New Articles – Social Geoscience and Sustainable Development

We’d like to bring your attention to two new publications, relevant to the theme of this blog. These publications share some common themes, including emphasising the significant role for geoscientists in sustainable development, and enhancing the skills training of geoscientists to support effective and positive engagement. For further information on either of these articles, please contact the corresponding authors.

Delivery of clean water requires an understanding of both geoscience and sustainability concepts (Credit: Joel Gill)

Social Geoscience – Integrating sustainability concepts into Earth science.

Iain Stewart and Joel Gill

Most geologists would argue that geoscientific knowledge, experience, and guidance is critical for addressing many of society’s most acute environmental challenges, yet few geologists are directly engaged in current discourses around sustainable development. That is surprising given that several attributes make modern geoscience well placed to make critical contributions to contemporary sustainability thinking. Here, we argue that if geoscientists are to make our know-how relevant to sustainability science, two aspects seem clear. Firstly, the geoscience community needs to substantially broaden its constituency, not only forging interdisciplinary links with other environmental disciplines but also drawing from the human and behavioral sciences. Secondly, the principles and practices of ‘sustainability’ need to be explicitly integrated into geoscience education, training and continued professional development.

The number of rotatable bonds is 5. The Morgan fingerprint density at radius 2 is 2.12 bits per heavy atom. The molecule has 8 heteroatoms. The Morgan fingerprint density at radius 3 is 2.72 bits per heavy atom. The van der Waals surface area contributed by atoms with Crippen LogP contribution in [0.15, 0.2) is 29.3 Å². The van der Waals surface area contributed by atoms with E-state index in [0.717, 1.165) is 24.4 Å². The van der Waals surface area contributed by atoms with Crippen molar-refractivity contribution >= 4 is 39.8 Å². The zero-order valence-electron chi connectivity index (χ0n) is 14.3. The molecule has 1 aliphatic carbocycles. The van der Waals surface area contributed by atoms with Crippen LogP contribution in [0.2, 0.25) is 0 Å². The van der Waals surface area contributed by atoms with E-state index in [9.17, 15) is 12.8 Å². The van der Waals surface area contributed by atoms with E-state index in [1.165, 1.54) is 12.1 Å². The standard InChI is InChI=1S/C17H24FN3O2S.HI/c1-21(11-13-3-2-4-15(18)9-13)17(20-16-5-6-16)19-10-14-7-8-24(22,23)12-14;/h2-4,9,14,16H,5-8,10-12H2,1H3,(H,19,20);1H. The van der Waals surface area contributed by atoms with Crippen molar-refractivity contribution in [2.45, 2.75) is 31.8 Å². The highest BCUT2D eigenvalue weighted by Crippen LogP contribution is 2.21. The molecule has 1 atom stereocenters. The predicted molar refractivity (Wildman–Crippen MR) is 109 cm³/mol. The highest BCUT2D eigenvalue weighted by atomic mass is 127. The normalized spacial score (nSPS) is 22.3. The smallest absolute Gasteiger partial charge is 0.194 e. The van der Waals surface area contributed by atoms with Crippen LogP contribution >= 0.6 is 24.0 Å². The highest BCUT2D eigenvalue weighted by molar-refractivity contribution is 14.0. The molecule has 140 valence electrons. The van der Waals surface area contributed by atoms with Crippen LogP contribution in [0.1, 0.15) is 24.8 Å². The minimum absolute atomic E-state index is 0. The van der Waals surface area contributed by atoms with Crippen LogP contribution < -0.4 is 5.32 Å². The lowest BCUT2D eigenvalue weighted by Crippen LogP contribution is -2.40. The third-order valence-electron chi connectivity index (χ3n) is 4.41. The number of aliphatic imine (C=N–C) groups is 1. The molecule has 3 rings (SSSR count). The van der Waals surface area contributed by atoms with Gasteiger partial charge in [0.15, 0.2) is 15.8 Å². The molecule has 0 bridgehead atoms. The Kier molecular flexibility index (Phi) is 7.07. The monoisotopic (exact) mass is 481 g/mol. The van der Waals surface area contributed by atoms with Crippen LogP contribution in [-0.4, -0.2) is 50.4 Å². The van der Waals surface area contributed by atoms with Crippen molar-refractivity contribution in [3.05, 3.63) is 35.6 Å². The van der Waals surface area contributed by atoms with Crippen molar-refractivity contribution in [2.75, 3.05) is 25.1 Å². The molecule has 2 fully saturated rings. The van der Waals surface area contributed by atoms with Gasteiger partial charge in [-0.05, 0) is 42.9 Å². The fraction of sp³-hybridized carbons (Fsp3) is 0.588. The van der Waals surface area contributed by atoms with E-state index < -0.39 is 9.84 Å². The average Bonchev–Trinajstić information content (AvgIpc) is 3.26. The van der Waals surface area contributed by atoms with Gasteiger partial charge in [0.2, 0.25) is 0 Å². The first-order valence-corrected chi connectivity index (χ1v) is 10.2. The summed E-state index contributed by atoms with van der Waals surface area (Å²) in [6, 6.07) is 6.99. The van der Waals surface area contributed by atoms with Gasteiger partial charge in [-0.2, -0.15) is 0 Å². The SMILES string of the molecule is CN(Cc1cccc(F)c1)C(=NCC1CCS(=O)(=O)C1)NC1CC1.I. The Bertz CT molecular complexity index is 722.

Read more:

Geology and the Sustainable Development Goals.

Joel Gill

This paper presents an overview and visualisation of the role of geology in the Sustainable Development Goals (SDGs). These internationally-agreed goals aim to eradicate global poverty, end unsustainable consumption patterns, and facilitate sustained and inclusive growth, social development, and environmental protection. Through a matrix visualisation, this paper presents a synthesis that relates the 17 agreed SDGs to 11 key aspects of geology. Aspects considered are agrogeology, climate change, energy, engineering geology, geohazards, geoheritage and geotourism, hydrogeology and contaminant geology, mineral and rock resources, geoeducation, geological capacity building, and a miscellaneous category. The matrix demonstrates that geologists have a role in achieving all 17 of the SDGs. Three topics relating to improved engagement by geologists with international development are then highlighted for discussion. These are the development of supporting skills in education, improving transnational research collaborations, and ensuring respectful capacity building initiatives. This synthesis can help mobilise the broader geology community to engage in the SDGs, allowing those working on specific aspects of geology to consider their work in the context of sustainable development. The contribution that geologists can make to sustainable development is also demonstrated to other relevant disciplines, and development policy and practitioner communities.

Geology and the UN Sustainable Development Goals (From Gill JC, 2016, Episodes, used with permission).

Read more (open access):

Book Review: Natural Resources in Afghanistan – Geographic and Geologic Perspectives on Centuries of Conflict